Plan for Five Arches put on hold by club
A football club's plans for the redevelopment of a Tweedmouth park may have to be curtailed but they have not been abandoned.
Tweedmouth Football Club had wanted to redevelop the pitch it currently leases from Northumberland County Council with the installation of a rail and 1.8metre-tall perimeter fence around it.
This was to meet entry requirements to the East of Scotland League, which would open the door for staging potentially lucrative Scottish Cup ties but would also protect the pitch from damage, for example, through vehicle tyre marks, and prevent dog fouling.
He revealed that former committee members Les Fletcher and Ricky Renner have left the club and a new committee has been elected to take the club forward.
“We have not abandoned the plans,” he revealed. “They are on hold. The club has not got thousands of pounds to meet these measures so our current vision is to make sure we are playing in the Border Amateur League on Saturdays and have training facilities there.”
However, he highlighted that damage to the pitch caused by vehicles is an on-going problem, while club volunteers regularly have to clear broken glass and empty bottles of alcohol.
“We’re the ones who tidy up the mess,” he said, adding that the problem had worsened since the closure of the neighbouring Seton Hall care home.
He hoped ‘to draw a line in the sand and move on’ from the controversies of the past 12 months.
A public meeting is being planned later this summer to discuss the park and begin the process of agreeing a vision for its future that meets the aspirations of all.
Local interest group, The Friends of Five Arches, has already drawn up a preliminary document which will help with this and it is envisaged the football club will remain a major part of the park’s future.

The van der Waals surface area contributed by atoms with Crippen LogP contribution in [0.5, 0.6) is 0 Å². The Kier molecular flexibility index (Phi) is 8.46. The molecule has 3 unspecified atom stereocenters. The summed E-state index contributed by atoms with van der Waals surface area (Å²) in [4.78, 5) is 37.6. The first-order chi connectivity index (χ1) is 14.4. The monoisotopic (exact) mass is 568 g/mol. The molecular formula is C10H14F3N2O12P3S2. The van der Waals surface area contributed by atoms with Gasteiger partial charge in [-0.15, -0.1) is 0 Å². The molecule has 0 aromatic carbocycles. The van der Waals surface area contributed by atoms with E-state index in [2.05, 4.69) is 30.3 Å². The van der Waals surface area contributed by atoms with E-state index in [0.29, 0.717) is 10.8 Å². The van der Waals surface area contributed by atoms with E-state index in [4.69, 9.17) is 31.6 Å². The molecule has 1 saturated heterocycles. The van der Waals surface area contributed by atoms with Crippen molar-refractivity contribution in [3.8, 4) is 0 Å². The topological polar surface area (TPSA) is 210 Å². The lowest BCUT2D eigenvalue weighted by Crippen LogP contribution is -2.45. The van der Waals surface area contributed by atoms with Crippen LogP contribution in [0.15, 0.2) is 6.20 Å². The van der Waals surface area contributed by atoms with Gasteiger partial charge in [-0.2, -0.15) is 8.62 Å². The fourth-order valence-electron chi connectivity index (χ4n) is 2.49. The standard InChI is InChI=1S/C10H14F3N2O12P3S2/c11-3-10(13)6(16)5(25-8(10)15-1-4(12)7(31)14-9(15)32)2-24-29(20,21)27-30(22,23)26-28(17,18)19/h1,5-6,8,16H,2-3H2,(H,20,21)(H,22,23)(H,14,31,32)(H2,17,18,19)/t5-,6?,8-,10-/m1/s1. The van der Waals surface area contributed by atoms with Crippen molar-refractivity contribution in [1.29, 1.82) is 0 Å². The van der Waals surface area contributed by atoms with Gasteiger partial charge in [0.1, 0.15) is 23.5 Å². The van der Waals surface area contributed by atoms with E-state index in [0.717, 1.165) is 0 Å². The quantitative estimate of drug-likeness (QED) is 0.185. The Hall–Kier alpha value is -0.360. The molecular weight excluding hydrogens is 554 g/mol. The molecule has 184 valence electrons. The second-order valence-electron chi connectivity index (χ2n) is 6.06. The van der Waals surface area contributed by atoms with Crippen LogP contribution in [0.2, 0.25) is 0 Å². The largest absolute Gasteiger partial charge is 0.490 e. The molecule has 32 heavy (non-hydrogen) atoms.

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The Friends’ vision calls for the park to remain in full public ownership and for sports or other facilities to be freely available to everyone except where a licence or short-term lease is granted for exclusive use on specified days.
Town council clerk Gareth Davies acknowledged at last week’s local services committee meeting that ‘as officers we did not understand the range of views at Five Arches’.
He believes the park requires a management plan which has been the subject of proper consultation, and which is realistically funded to enable the park to be of use to as many residents as possible.
Coun Robert Bruce said he felt the town council should be involved to protect its interests as landowners of two small plots of land: A former children’s play area and a set of allotments.
Howevers, town councillors decided they only wanted to be involved in the process to maintain a watching brief as landowners.
Coun Karin Graham said: “It’s a county council issue. I don’t think Berwick Town Council should be getting involved in its management. We have more than enough work to be getting on with.”
Coun Brian Parkin agreed: “I think we have probably done more harm than good in affecting relations between the different groups.
“I don’t think we should be getting involved with a management plan for the park when we only have two small areas of land.
“We should only look at the allotments and access to them.”